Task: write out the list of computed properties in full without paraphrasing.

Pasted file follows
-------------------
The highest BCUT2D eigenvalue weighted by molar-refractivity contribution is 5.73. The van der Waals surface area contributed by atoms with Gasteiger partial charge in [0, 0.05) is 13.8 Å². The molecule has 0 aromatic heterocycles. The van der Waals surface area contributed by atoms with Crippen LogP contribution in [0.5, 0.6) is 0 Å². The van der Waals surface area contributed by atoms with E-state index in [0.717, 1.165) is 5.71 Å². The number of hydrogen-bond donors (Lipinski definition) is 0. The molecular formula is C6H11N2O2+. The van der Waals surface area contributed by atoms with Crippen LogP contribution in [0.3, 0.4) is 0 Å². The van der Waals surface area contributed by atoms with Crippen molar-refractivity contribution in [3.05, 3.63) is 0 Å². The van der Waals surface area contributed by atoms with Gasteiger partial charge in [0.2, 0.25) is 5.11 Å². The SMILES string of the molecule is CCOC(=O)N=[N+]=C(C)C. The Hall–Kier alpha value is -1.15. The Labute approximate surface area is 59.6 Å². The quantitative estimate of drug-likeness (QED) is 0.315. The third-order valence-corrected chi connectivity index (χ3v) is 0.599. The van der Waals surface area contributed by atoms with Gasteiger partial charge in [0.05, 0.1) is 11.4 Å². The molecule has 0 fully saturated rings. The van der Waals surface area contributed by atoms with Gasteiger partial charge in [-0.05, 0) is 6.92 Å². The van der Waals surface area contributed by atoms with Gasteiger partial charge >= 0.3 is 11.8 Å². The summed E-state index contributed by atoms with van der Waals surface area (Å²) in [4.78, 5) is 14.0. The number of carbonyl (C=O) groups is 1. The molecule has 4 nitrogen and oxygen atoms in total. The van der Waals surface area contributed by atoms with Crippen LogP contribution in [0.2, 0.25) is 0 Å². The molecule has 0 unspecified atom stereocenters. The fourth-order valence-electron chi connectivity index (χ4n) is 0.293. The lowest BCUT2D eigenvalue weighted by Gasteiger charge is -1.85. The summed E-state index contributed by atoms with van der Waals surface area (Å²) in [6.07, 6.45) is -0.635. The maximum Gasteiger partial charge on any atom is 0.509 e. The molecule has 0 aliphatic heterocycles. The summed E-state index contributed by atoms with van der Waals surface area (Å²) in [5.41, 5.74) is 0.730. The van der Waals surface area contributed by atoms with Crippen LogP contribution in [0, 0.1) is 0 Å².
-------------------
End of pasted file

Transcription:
The highest BCUT2D eigenvalue weighted by molar-refractivity contribution is 5.73. The van der Waals surface area contributed by atoms with Gasteiger partial charge in [0, 0.05) is 13.8 Å². The molecule has 0 aromatic heterocycles. The van der Waals surface area contributed by atoms with Crippen LogP contribution in [0.5, 0.6) is 0 Å². The van der Waals surface area contributed by atoms with E-state index in [0.717, 1.165) is 5.71 Å². The number of hydrogen-bond donors (Lipinski definition) is 0. The molecular formula is C6H11N2O2+. The van der Waals surface area contributed by atoms with Crippen LogP contribution in [0.3, 0.4) is 0 Å². The van der Waals surface area contributed by atoms with Crippen molar-refractivity contribution in [3.05, 3.63) is 0 Å². The van der Waals surface area contributed by atoms with Gasteiger partial charge in [0.2, 0.25) is 5.11 Å². The SMILES string of the molecule is CCOC(=O)N=[N+]=C(C)C. The Hall–Kier alpha value is -1.15. The Labute approximate surface area is 59.6 Å². The quantitative estimate of drug-likeness (QED) is 0.315. The third-order valence-corrected chi connectivity index (χ3v) is 0.599. The van der Waals surface area contributed by atoms with Gasteiger partial charge in [0.05, 0.1) is 11.4 Å². The molecule has 0 fully saturated rings. The van der Waals surface area contributed by atoms with Gasteiger partial charge in [-0.05, 0) is 6.92 Å². The van der Waals surface area contributed by atoms with Gasteiger partial charge >= 0.3 is 11.8 Å². The summed E-state index contributed by atoms with van der Waals surface area (Å²) in [4.78, 5) is 14.0. The number of carbonyl (C=O) groups is 1. The molecule has 4 nitrogen and oxygen atoms in total. The van der Waals surface area contributed by atoms with Crippen LogP contribution in [0.2, 0.25) is 0 Å². The molecule has 0 unspecified atom stereocenters. The fourth-order valence-electron chi connectivity index (χ4n) is 0.293. The lowest BCUT2D eigenvalue weighted by Gasteiger charge is -1.85. The summed E-state index contributed by atoms with van der Waals surface area (Å²) in [6.07, 6.45) is -0.635. The maximum Gasteiger partial charge on any atom is 0.509 e. The molecule has 0 aliphatic heterocycles. The summed E-state index contributed by atoms with van der Waals surface area (Å²) in [5.41, 5.74) is 0.730. The van der Waals surface area contributed by atoms with Crippen LogP contribution in [0, 0.1) is 0 Å².